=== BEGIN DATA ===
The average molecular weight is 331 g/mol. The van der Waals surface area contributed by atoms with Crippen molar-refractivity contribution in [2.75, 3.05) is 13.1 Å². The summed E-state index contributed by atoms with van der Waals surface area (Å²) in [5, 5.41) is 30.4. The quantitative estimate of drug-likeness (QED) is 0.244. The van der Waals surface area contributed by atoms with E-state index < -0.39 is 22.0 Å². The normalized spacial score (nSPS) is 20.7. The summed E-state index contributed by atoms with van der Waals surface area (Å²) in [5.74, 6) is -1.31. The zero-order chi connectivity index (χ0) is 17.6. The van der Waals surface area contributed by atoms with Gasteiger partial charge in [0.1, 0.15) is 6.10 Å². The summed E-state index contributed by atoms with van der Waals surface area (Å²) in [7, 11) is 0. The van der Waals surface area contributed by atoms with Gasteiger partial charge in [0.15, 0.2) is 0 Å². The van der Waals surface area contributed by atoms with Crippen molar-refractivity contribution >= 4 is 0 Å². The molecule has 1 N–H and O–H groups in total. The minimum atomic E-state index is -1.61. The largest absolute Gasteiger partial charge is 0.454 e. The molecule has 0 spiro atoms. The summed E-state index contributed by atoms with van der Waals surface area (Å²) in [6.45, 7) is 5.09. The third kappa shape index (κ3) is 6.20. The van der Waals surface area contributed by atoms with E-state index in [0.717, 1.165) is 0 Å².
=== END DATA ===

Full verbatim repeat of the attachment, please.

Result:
The average molecular weight is 331 g/mol. The van der Waals surface area contributed by atoms with Crippen molar-refractivity contribution in [2.75, 3.05) is 13.1 Å². The summed E-state index contributed by atoms with van der Waals surface area (Å²) in [5, 5.41) is 30.4. The quantitative estimate of drug-likeness (QED) is 0.244. The van der Waals surface area contributed by atoms with E-state index < -0.39 is 22.0 Å². The normalized spacial score (nSPS) is 20.7. The summed E-state index contributed by atoms with van der Waals surface area (Å²) in [5.74, 6) is -1.31. The zero-order chi connectivity index (χ0) is 17.6. The van der Waals surface area contributed by atoms with Gasteiger partial charge in [0.1, 0.15) is 6.10 Å². The summed E-state index contributed by atoms with van der Waals surface area (Å²) in [7, 11) is 0. The van der Waals surface area contributed by atoms with Gasteiger partial charge in [0.15, 0.2) is 0 Å². The van der Waals surface area contributed by atoms with Crippen molar-refractivity contribution >= 4 is 0 Å². The molecule has 1 N–H and O–H groups in total. The minimum atomic E-state index is -1.61. The largest absolute Gasteiger partial charge is 0.454 e. The molecule has 0 spiro atoms. The summed E-state index contributed by atoms with van der Waals surface area (Å²) in [6.45, 7) is 5.09. The third kappa shape index (κ3) is 6.20. The van der Waals surface area contributed by atoms with E-state index in [0.717, 1.165) is 0 Å².